Think about what words and phrases people in your target market use to search for someone with your background, experience, and service offering. If you’re looking for recruitment opportunities a great trick is to go to the careers page of some potential employers you are interested in and pick common keywords around that job or industry to use.
This is one area that can be easily forgotten about, yet it is great for credibility especially if you’re looking to be recruited, join committees or apply for speaking or presentation spots at events.
Recommendations are something you have to be proactive about asking for and then can be from anyone that you have as a LinkedIn connection. It’s best to have a strategy when asking for recommendations. Think of particular skills or illustrations of your work you want to highlight and then think through people you can ask that can vouch for them. There’s no harm in helping who you’re approaching by giving them a topic you’d like to receive a recommendation on.
Always thank your recommenders and offer to recommend them too. In fact, go one step further and send along a draft of a potential recommendation – everyone likes a two way street!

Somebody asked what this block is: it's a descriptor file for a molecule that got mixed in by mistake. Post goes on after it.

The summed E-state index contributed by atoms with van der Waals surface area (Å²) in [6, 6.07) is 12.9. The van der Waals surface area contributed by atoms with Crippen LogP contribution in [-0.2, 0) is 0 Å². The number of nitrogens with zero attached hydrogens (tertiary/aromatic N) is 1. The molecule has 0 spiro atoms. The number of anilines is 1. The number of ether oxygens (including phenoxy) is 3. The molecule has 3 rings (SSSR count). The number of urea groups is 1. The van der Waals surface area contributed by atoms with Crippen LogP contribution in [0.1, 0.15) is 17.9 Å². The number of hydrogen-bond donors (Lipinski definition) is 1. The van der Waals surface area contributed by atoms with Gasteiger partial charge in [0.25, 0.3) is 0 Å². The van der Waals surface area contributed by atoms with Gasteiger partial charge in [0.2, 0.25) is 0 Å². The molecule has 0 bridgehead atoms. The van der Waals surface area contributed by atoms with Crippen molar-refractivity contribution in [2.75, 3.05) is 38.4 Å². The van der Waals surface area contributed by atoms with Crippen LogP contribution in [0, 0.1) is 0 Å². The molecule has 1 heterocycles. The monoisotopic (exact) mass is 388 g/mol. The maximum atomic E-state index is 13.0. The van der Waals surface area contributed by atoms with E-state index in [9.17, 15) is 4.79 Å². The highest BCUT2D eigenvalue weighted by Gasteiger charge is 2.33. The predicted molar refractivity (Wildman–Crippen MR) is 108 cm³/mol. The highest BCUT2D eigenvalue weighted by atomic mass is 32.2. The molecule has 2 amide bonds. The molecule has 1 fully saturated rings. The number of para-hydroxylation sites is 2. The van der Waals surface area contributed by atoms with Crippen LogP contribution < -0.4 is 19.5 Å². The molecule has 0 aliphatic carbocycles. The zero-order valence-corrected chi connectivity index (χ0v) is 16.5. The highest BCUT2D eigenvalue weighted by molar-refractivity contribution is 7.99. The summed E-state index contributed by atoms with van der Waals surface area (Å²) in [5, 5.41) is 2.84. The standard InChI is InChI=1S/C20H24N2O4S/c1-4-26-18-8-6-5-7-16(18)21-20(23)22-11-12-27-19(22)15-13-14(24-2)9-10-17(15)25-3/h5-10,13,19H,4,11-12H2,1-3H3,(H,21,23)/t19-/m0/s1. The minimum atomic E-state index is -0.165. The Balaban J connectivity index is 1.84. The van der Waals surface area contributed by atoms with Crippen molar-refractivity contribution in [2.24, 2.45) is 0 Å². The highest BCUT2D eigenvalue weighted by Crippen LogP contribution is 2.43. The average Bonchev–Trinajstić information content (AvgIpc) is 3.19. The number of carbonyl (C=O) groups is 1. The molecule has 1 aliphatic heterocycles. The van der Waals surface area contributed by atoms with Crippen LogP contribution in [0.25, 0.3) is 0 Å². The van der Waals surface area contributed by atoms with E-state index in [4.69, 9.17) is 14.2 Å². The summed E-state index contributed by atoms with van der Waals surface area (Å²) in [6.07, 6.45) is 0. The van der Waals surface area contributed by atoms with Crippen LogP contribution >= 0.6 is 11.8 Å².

7. Groups and Associations
There are over two million groups on LinkedIn and growing. They are a great way to build relationships with people who are doing similar work or have similar interests as you, especially those that are not in your immediate network already.
Join as many relevant groups as you can and contribute to the conversation. To get started, join the alumni groups for where you went to University and any industry association groups pertinent to your line of work. Don’t let it be a time consuming task, put aside a little bit of time each week to scan the discussions and lend your expertise to benefit the conversation where applicable, to show your interest and your value.
8. Ensure you have a “Fully Completed Profile”
LinkedIn says your profile will appear forty more times more in search results if it is “complete.” Here is LinkedIn’s definition of a 100% Complete Profile:
- Your industry and location
- An up-to-date current position (with a description)
- Two past positions
- Your education
- Your skills (minimum of 3)
- A profile photo
- At least 50 connections
9. You’re Set
Your profile is now ready. Keep adding content and optimising it for best results. If you haven’t started connecting with people already, start with your colleagues and clients. You will find suggestions from LinkedIn based on your profile and who your connections are connected to as well. Make it a habit to send a connection request to new contacts you meet, whether it be directly through work or at events. You can even incorporate your LinkedIn URL onto your business card if you like and a direct link to your LinkedIn profile in your email signature. Once you’ve got a good base of contacts it’s a great idea to use status updates to share professional news and industry relevant content. This helps keep you front of mind and your network up to date.